The Alternate Text Production Center –ATPC – will take over production for embossing and mailing of our next journal in early 2013. There are nearly 200 members of MENVI who subscribe to braille editions of the tri-annual periodical.
Our sincerest thanks to Braille Institute for the many years it has served our network in producing the early newsletters and journal editions. Also, very happy retirement wishes go to Carol Jimenez. Her excellent care of the network through Braille Institute Press has been greatly appreciated by all of us.
Members at large are now able to access links to a list of subjects, article titles, and most primary information contained in our periodicals dating back to1997 beginning with Issue No. 1. Go to: www.menvi.org/article_listings.html or simply click on “article subject listings” anywhere that it appears on the site itself.
If you haven’t been up to the MENVI site lately, you may want to take a new look at the “Other links of general music interest” section. Some of the new subjects from articles that have found their way into our collection are:
These are just a few, so take a look to see what might be of interest to you. Special thanks go to member, Edgar Cabachuela, for providing this service to our webmaster every week.
Our 16th Edition of the membership listings will soon be available to member subscribers. Be sure to check your listing now for accuracy and active updates. The print edition alone has well over 50 pages, indicating the enormous growth of your network since 1997. Unfortunately, costs now prohibit hardcopy of the document; however, electronic files in Word are complete with hyperlinks for email networking with fellow members.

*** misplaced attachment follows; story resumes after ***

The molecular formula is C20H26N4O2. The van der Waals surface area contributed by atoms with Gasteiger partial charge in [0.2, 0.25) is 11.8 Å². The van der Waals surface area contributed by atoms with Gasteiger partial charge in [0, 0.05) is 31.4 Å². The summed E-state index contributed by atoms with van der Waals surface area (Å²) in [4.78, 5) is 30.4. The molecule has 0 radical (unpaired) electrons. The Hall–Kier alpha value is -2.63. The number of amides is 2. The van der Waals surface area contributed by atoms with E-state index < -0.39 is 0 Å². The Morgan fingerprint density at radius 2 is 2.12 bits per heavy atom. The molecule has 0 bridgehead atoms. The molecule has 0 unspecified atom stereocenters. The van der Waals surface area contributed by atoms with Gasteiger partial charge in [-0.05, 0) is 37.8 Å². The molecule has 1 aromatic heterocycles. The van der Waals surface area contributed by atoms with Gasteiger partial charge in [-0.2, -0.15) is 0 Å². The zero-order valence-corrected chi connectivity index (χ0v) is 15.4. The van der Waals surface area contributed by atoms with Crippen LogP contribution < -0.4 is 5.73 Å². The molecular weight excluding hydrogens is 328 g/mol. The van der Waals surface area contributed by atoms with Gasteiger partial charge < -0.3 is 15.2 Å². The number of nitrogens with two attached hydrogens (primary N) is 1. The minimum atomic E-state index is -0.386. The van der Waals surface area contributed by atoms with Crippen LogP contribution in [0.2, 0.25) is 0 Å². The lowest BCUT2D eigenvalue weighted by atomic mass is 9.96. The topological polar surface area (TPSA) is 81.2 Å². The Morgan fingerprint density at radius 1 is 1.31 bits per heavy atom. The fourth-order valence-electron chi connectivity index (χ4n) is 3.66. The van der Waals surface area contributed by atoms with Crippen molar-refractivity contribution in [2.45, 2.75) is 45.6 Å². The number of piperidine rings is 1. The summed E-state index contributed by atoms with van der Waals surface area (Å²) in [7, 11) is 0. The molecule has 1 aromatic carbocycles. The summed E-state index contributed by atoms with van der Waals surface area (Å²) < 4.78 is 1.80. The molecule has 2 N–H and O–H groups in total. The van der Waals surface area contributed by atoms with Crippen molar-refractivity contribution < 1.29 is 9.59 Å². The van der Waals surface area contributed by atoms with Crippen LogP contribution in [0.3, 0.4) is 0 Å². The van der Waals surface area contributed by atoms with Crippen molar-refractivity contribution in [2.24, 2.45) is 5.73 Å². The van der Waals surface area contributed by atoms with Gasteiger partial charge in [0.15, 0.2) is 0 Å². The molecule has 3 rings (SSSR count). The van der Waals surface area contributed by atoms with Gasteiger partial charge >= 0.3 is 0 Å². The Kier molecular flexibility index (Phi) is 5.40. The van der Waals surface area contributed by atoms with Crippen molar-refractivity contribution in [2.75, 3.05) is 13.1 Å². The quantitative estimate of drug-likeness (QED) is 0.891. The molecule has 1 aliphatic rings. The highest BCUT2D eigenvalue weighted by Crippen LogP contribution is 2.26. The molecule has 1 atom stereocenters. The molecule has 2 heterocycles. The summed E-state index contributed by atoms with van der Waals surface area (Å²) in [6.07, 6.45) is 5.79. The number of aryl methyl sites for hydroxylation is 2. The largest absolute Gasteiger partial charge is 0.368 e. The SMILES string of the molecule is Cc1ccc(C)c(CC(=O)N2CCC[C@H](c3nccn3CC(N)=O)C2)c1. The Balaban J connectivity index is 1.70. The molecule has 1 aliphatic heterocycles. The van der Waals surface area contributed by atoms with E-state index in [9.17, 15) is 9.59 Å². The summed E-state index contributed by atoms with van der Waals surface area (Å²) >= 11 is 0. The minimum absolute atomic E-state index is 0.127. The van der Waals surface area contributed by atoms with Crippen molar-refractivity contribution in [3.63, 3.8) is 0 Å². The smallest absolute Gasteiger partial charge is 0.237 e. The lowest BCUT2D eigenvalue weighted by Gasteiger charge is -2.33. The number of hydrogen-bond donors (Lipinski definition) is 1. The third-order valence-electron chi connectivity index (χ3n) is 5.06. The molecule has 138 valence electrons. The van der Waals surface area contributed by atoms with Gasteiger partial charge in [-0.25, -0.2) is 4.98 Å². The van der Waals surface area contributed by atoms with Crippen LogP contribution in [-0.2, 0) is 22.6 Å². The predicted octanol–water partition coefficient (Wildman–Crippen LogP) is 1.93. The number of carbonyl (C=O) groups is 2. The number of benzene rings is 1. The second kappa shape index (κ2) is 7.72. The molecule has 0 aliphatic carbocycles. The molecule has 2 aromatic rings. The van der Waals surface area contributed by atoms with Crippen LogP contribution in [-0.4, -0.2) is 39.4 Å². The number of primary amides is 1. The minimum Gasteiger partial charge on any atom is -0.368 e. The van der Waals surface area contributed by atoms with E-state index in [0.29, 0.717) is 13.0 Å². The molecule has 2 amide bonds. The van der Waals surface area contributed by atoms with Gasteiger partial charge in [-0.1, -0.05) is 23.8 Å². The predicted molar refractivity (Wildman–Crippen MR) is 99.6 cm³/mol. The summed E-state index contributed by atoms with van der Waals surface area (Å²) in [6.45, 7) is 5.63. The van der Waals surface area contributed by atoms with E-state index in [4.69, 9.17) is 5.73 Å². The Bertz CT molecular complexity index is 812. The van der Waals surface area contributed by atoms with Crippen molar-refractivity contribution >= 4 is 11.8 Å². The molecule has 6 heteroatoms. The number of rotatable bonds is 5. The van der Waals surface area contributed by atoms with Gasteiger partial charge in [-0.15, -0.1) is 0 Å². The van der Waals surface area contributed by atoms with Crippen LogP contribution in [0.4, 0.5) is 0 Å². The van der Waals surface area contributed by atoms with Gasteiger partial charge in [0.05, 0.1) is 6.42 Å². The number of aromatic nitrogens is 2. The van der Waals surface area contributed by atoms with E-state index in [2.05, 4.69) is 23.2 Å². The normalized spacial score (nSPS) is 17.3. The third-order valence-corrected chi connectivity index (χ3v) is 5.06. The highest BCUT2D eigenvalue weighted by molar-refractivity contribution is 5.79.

Every effort is made to prevent the roster from going to anyone but registered members as to protect your privacy. It is therefore, up to members themselves to help us prevent unauthorized use of the roster for private mailing, commercial, or promotional purposes. Help us in this effort by reporting anyone who may be using our member list for any purpose other than networking among registered members.
There are a number of transcriptions of very interesting discussions that have taken place on our discussion list in recent times; you can see some of them at the “Articles and Discussion” page on the site. A few of the recent subjects that have appeared there lately are:
The list sees many subjects and interests from members, and common topics include teaching methods, music braille issues, audio and verbal communication, and accessibility.
New applicants sometimes choose to ask for more information before subscribing to menvi-mail or to menvi web news. If you are not on the discussion list, and would like to join in now, go to the site and fill out an updated application. www.menvi.org
Most everyone who receives this periodical is affected in some way by revisions and changes to our Music Braille Code. Transcribers, readers, resource teachers, and more owe thanks for the many hours invested by those who watch over and protect these vital standards. Of all the braille codes in existence, the music code is the ONLY braille code that is unified throughout the world.
The codebook – MBC, 1997 – is currently undergoing a major revision process. Thanks to pioneers like Bettye Krolick, and all others of the BANA Music Technical Committee, our standards remain high and continue to undergo refinement.
Once the BANA committee formally approves the new codebook, we will announce it on our list and in the next journal issue 38.
Other areas that will be revised and clarified in the new codebook include format suggestions for textbook footnotes, transcriber’s notes, and some issues having to do with harmonic analysis. The chapter on classic guitar has also been re-worked as well. Special thanks go to MENVI member, Tina Davidson, for providing the BANA committee with some new guitar examples for that chapter.